The Journal Gazette
Wednesday, May 03, 2017 1:00 am

Holcomb signs solar energy bill

Along with Safe Haven legislation

NIKI KELLY | The Journal Gazette

INDIANAPOLIS – Gov. Eric Holcomb signed all remaining bills into law Tuesday – including ones affecting solar energy, alcohol law and newborns.

He did not issue any new vetoes, ending the session with just one.

Perhaps the most anticipated was Senate Bill 309, sponsored by Rep. Dave Ober, R-Albion. It gradually lowers the reimbursement for Hoosiers who install devices to use solar or wind power.

“I support solar as an important part of Indiana's comprehensive energy mix,” Holcomb said in a statement. “I understand the concerns some have expressed, but this legislation ensures that those who currently have interests in small solar operations will not be affected for decades.”

In the past, Hoosiers' expense of installing such technology was offset by producing their own energy and being able to sell any excess back to the power grid – at a premium rate.

But Senate Bill 309 reduces the payback through net metering over time.

Under the final version, anyone who installs solar panels or wind turbines by the end of this year will get the higher retail rate for their excess energy for 30 years. This grandfathering is meant to allow people to recoup the investment cost of the equipment.

Those who install solar or wind devices in the next five years will get the full retail rate for up to 15 years, but the longer people wait, the fewer number of years they will have at that rate. After 2022, anyone who installs the technology will receive a lower wholesale rate plus a premium of 25 percent.

Utility companies pushed for the bill, saying right now other customers are subsidizing solar users to be on the grid. But opponents packed hearings to oppose the bill, saying it puts residential and business solar at a severe disadvantage and effectively kills the market.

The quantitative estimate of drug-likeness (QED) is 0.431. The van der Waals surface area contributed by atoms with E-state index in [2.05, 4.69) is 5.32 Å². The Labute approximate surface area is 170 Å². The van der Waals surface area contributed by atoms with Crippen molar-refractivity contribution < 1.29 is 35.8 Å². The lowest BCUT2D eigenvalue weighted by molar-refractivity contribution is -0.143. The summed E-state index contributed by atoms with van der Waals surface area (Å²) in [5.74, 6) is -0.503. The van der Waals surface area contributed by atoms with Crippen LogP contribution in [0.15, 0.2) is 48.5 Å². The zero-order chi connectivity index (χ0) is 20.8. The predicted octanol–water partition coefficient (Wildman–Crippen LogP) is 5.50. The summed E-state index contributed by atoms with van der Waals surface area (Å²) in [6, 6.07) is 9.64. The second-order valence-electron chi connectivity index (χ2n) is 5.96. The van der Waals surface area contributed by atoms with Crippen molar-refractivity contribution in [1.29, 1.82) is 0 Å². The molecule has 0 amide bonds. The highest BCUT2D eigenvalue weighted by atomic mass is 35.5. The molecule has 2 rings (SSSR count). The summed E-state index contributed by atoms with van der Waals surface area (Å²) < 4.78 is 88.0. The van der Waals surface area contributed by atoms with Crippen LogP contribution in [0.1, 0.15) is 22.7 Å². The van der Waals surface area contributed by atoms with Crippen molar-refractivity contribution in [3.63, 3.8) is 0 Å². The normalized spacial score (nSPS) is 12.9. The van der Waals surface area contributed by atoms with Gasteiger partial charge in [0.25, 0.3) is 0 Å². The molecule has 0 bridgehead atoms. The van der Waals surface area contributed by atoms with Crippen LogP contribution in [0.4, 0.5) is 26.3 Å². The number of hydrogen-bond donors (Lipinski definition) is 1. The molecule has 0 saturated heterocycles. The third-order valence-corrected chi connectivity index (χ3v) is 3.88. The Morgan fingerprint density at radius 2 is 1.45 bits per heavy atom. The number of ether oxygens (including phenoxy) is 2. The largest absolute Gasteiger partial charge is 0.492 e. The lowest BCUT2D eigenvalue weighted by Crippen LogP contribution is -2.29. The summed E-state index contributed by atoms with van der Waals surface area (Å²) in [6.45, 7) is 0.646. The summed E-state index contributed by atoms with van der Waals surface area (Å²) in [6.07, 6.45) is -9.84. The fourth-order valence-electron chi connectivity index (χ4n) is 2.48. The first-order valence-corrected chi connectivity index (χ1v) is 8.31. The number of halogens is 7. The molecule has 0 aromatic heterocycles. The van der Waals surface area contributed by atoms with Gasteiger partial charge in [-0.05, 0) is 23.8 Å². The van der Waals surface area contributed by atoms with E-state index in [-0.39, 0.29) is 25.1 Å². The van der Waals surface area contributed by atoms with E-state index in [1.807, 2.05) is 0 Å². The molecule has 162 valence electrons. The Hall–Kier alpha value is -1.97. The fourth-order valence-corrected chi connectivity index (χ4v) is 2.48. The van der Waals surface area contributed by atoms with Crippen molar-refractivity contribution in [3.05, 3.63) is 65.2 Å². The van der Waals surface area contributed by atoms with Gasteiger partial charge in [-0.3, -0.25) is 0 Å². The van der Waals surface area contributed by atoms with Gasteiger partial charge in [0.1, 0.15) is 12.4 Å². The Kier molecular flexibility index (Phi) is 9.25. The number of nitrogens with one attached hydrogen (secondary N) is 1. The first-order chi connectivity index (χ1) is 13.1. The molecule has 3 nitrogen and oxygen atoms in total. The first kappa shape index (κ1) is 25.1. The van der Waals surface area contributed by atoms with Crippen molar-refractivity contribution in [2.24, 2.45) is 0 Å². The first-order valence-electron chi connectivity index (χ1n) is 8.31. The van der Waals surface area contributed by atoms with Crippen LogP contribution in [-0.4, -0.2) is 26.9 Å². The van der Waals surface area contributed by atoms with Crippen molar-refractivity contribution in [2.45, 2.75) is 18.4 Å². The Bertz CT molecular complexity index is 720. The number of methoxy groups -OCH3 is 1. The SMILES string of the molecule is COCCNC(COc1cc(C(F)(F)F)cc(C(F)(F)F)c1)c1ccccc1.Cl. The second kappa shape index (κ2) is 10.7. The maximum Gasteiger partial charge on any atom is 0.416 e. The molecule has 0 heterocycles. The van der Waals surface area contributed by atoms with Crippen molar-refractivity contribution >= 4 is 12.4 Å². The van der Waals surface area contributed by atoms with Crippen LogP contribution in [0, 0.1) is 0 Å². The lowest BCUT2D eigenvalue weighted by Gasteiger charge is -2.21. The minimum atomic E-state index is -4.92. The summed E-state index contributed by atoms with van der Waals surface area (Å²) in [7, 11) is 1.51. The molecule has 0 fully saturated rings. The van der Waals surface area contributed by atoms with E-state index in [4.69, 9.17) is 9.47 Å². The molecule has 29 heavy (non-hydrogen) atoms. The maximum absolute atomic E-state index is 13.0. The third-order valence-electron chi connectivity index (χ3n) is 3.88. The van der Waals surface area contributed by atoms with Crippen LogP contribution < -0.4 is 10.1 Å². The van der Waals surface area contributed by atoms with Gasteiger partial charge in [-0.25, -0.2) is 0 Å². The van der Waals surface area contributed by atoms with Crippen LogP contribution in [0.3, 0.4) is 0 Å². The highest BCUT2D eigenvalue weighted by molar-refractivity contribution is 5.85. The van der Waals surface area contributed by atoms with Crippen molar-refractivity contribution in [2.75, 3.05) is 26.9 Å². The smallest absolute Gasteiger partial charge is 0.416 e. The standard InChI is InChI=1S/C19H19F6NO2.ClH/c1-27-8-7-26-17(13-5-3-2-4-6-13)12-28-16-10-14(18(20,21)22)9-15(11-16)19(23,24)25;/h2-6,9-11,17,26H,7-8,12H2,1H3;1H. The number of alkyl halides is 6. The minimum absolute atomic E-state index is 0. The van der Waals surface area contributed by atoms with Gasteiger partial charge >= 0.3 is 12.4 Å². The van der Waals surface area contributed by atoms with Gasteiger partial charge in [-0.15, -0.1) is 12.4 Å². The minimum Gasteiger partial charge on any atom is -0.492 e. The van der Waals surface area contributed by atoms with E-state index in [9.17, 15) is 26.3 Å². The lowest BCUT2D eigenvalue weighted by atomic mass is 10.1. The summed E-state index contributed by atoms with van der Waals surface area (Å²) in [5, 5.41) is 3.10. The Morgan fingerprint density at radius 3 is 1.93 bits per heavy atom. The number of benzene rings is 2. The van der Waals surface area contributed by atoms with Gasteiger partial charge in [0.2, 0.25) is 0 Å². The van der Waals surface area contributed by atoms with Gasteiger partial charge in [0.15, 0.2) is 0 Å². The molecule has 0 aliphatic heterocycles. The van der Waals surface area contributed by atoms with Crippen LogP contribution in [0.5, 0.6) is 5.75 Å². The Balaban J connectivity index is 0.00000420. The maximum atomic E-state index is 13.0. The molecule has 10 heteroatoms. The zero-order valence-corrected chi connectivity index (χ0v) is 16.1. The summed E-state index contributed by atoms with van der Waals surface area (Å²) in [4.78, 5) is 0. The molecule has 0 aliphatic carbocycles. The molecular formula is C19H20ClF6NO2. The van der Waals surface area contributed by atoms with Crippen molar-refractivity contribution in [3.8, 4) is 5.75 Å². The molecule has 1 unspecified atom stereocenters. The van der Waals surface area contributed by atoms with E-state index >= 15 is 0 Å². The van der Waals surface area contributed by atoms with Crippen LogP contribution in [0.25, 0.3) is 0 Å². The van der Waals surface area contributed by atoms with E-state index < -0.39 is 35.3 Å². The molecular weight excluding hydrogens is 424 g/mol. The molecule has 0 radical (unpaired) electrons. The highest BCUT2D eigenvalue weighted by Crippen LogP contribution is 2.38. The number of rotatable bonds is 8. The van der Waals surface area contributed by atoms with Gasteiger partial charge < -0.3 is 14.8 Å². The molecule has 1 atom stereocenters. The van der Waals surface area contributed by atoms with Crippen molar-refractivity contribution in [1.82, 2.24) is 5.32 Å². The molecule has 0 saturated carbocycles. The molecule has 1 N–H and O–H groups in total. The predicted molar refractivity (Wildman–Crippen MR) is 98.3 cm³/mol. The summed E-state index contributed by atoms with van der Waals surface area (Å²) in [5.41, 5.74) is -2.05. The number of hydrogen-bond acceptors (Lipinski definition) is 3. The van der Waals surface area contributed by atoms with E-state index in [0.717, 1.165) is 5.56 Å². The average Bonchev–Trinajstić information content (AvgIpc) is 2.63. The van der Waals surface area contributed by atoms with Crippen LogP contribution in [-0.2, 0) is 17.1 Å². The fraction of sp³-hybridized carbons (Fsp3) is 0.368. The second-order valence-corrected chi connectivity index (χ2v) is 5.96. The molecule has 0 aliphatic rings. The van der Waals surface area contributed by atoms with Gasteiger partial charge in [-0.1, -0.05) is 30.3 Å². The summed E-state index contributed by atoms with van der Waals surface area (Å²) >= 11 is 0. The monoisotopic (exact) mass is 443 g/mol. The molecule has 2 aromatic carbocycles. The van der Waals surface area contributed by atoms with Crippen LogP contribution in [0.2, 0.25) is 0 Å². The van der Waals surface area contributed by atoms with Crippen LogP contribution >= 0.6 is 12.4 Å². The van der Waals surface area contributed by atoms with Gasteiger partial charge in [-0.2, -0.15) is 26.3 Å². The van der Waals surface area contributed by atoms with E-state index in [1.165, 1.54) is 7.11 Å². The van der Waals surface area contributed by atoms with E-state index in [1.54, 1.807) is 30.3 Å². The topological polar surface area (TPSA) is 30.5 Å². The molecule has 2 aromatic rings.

A group even delivered 350 petition signatures to Holcomb's office earlier this week – on a solar panel.

“By signing SB 309, Governor Holcomb has chosen to go against his No. 1 legislative priority, which is for Indiana to be a magnet for jobs,” said Jesse Kharbanda, executive director of the Hoosier Environmental Council. “SB 309 puts Indiana in a worse off position vis-a-vis our neighbors – and Midwestern competitors – with respect to customer-owned solar energy generation.”

Holcomb also signed House Bill 1496, a last-minute effort by lawmakers to plug a loophole that allowed two convenience stores to sell cold beer and liquor for carryout.

“I sign this bill with the understanding we need to review and make common-sense changes to Indiana's alcohol laws,” the governor said.

Anderson-based Ricker's obtained two restaurant permits from the state Alcohol and Tobacco Commission late last year that also allow the sale of carryout cold beer and liquor.

The stores added tables, chairs and Mexican food such as burritos to gain the permit. Otherwise, the right to sell cold beer belongs to package liquor stores, which pay a lot more for permits than restaurants.

The final version will grandfather in restaurant permits that were issued before November 2016, before Ricker's received its two permits for stores in Sheridan and Columbus.

The measure requires entities seeking new restaurant permits to have 60 percent of their alcohol sales in on-premises consumption to be able to sell carryout cold beer and liquor.

A special provision for Ricker's allows it to keep its permits through renewal, which is at the end of the year. At that point, the commission can give Ricker's an extension, but it's not guaranteed, and would end April 1, 2018.

In the meantime, lawmakers are looking at a comprehensive review of Indiana's sometimes arcane alcohol laws.

One of the final bills he signed was Senate Bill 246 to legalize newborn safety incubators in hospitals that are staffed 24 hours a day. It also grandfathers in two existing devices at fire stations in Woodburn and Michigan City.

It is an expansion of the state's existing Safe Haven Law, which currently requires that to avoid prosecution, a person who gives up a child must do so to another person.

For a full listing of all actions on all bills, go to

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